Renowned multinational, multi-discipline corporation Yamaha are known well for their electronics, sports equipment, and engineering. It may surprise you to know that they are also the world’s largest manufacturer of musical instruments. Their pianos can be found in orchestras across the globe, so it won’t surprise you to find out that they also supply a world-class range of violins.
With such a focus on mass production, it is tempting to believe that the quality of Yamaha instruments will suffer in turn. But actually, Yamaha have ensured that their instruments have followed tried and tested methods of production. The materials are carefully selected and seasoned to give an optimum, versatile tone. There is a wide spectrum of styles available, from the beginners through to expensive concert violins to some innovative designs for electric violins. The very highest violins can fetch tens of thousands.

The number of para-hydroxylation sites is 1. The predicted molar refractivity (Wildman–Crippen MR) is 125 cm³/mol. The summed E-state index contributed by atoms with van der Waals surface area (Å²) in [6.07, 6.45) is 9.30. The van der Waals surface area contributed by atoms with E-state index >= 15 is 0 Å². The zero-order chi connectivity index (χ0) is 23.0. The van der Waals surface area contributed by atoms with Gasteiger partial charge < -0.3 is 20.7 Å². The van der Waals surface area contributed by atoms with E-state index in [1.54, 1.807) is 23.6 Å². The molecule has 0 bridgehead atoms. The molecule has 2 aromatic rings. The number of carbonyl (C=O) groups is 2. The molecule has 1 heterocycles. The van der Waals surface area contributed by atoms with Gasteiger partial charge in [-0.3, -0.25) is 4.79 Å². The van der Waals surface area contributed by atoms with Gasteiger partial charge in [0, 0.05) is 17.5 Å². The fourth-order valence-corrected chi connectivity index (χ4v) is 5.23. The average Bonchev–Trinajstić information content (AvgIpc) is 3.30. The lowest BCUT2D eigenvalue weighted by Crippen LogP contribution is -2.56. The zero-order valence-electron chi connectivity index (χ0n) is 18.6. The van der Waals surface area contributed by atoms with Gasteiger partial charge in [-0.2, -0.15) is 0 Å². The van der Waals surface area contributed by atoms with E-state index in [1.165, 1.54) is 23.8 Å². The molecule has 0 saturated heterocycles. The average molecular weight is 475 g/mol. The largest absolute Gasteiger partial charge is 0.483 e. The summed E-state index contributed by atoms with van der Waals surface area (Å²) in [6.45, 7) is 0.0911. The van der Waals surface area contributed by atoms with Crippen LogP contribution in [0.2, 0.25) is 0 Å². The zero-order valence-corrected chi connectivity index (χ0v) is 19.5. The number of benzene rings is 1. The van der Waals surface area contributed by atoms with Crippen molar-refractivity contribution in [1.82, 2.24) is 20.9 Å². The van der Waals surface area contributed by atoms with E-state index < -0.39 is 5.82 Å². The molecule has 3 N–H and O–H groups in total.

Website: Yamaha USA
Best in Brand: Yamaha V3 Series Student Violin
The V3 series Yamaha violins offer the same fantastic construction method as those of a higher end but is built with the beginner in mind. Based on the classic Guarneri del Gesu design of the 18th century, it features a solid maple design with a spruce top, and Ebony fingerboard and pegs.
D Z Strad
D Z Strad, based in the heart of New York City have fast become one of the most globally recognized brands of quality intermediate to advanced violins. Unlike some of the other manufacturers on this list, they deal exclusively in Violins, Violas, Cellos and Double Basses. Offering and restoring also some of the high-end antique violins, which can fetch up to $150,000, their makers have a masterful knowledge of what goes into a quality instrument. It should be exciting to those on a budget to know that the instrument they buy comes from such an authority on violin making.